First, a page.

As if learning the ancient art of Swimming Dragon Tai Chi with amazing people in an inspiring environment wasn’t enough, Master Liping asked me to teach a small workshop the last day of her retreat. I was, and still am, extremely honored to be asked to share my knowledge by such an esteemed master as Liping. It truly is an honor beyond words. I demonstrated various southeastern martial arts: Kali, Silat, and Muay Thai. All of these arts have a history of music, dance, meditation and ritual connected to them, similar to Tai Chi and it’s relationship to Kung Fu. So instead of showing the lethal our fanciful techniques of these arts, I decided to do a “Tai Chi Speed” demonstration of Kali, Silat, and Muay Thai.

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Urban Warrior_1 giving a short lecture on the Southeast Asian Martial Arts and their various elements, which includes meditation and restoration.

In the Indonesian art of Silat, they have what is called the Bua and the Bunga, or the fruit and the flower. The Bua, or the fruit, is the actual application of a technique, but the Bunga is the flowery presentation of the art. Just like the fruit and the flower can’t exist without each other, the external application and the internal practice of the art cannot be separated from each other. The Bunga will often be performed very slow and gracefully, with music accompaniment. This concept is very akin to Tai Chi and how it relates to the External Martial Arts of China.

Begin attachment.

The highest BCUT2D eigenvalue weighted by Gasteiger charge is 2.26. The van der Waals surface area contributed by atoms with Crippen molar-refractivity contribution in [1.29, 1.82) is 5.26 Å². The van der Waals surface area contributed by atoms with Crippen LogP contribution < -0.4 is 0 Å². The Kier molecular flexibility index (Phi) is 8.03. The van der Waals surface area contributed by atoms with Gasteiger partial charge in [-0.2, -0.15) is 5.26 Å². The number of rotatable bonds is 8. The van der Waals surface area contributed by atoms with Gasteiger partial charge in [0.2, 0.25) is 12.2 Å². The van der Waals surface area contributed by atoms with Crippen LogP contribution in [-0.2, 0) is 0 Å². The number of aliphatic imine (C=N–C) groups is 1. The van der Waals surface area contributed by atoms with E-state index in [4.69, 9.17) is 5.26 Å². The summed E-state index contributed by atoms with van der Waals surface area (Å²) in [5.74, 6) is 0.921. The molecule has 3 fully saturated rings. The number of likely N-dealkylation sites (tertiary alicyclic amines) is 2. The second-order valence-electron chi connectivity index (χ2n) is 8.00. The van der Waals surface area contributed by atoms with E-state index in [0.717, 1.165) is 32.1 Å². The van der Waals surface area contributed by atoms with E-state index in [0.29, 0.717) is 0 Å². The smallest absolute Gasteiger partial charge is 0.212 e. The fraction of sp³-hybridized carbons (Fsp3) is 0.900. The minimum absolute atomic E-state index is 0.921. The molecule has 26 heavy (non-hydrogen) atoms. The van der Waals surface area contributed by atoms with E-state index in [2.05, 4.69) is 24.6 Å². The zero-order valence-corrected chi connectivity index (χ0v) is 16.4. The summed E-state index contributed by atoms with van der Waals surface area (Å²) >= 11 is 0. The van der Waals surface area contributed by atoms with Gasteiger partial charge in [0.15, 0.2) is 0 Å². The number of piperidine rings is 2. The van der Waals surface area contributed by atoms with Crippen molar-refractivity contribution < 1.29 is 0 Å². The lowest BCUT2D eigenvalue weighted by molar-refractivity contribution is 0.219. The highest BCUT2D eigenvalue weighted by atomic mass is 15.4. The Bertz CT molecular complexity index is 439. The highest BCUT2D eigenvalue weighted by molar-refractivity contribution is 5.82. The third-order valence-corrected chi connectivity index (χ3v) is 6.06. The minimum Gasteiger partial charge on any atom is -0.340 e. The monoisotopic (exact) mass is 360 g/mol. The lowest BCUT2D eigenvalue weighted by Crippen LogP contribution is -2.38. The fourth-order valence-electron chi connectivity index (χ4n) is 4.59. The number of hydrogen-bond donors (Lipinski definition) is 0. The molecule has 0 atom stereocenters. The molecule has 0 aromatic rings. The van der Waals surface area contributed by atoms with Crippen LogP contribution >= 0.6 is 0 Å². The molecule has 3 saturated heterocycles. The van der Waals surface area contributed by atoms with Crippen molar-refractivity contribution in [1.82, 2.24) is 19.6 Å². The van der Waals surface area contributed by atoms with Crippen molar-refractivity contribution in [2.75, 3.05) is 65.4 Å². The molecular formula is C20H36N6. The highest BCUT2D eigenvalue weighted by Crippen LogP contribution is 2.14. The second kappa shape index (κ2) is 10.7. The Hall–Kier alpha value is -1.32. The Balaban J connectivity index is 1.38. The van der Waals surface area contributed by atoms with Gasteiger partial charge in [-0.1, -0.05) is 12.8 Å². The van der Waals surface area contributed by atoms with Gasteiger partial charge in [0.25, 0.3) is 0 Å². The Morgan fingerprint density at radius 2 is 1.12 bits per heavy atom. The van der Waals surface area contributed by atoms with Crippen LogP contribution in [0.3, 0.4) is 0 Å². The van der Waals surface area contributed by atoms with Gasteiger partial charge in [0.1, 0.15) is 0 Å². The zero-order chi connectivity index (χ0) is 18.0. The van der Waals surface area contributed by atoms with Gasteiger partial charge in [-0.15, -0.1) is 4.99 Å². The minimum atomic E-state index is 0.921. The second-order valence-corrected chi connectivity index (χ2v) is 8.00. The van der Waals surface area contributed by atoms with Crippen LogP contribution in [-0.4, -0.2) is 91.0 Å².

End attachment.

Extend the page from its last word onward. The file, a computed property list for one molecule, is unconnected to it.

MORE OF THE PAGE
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Yours truly, Urban Warrior_1, demonstrating a Hari Mau Silat technique.

In the Filipino art of Kali, there is something called Karenza, or “Dancing with the Wind.” In this practice, the Kali practitioner will often ask a question or seek guidance from God. Than the practitioner will practice Kali in the air, visualizing opponents and attacks, but also entering a meditative state through motion. Often they will dance with their shadow from candlelight or the moon. After a certain amount of time of moving meditation, the practitioner will find a solution to the problem that they face. This practice, although Filipino, bares striking resemblance to Tai Chi and the other Internal Arts of Asia.

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Karenza at Tassajara, an honor beyond words.

In Thailand, Muay Thai has been the warrior art for centuries, if not millennia. All warrior arts have an internal element, a time for the warrior to turn inwards, refelct and be introspective, heal and recuperate, and Muay Thai is no different. In Thailand they have what is call “Wai Kru”. It is a ritualistic dance that today is practiced by combatants before a Muay Thai fight. It symbolizes what camp you are from, part of your history, your connection with God, and your confidence and ability as a Warrior. Essentially it is a war dance. Again, it is practiced very slowly, much like Karenza or the Bua.

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Demonstrating “Wai Kru”

Creature Work for ABC’s Grimm


I’ve been a professional stuntman for about six years now, and some of my favorite work has been playing a supernatural creature of some sort. Over the years I’ve done creature work on True Blood, Priest, Star Trek 2, and most recently on ABC’s Grimm. I’m flying to Portland next week to work on Grimm for the second time. Portland is a great city, and a welcome break from Los Angeles. The cast and crew on the show are all exceptional to work with. There’s a pervasive sense of happiness on the show, which I am very grateful to be apart of.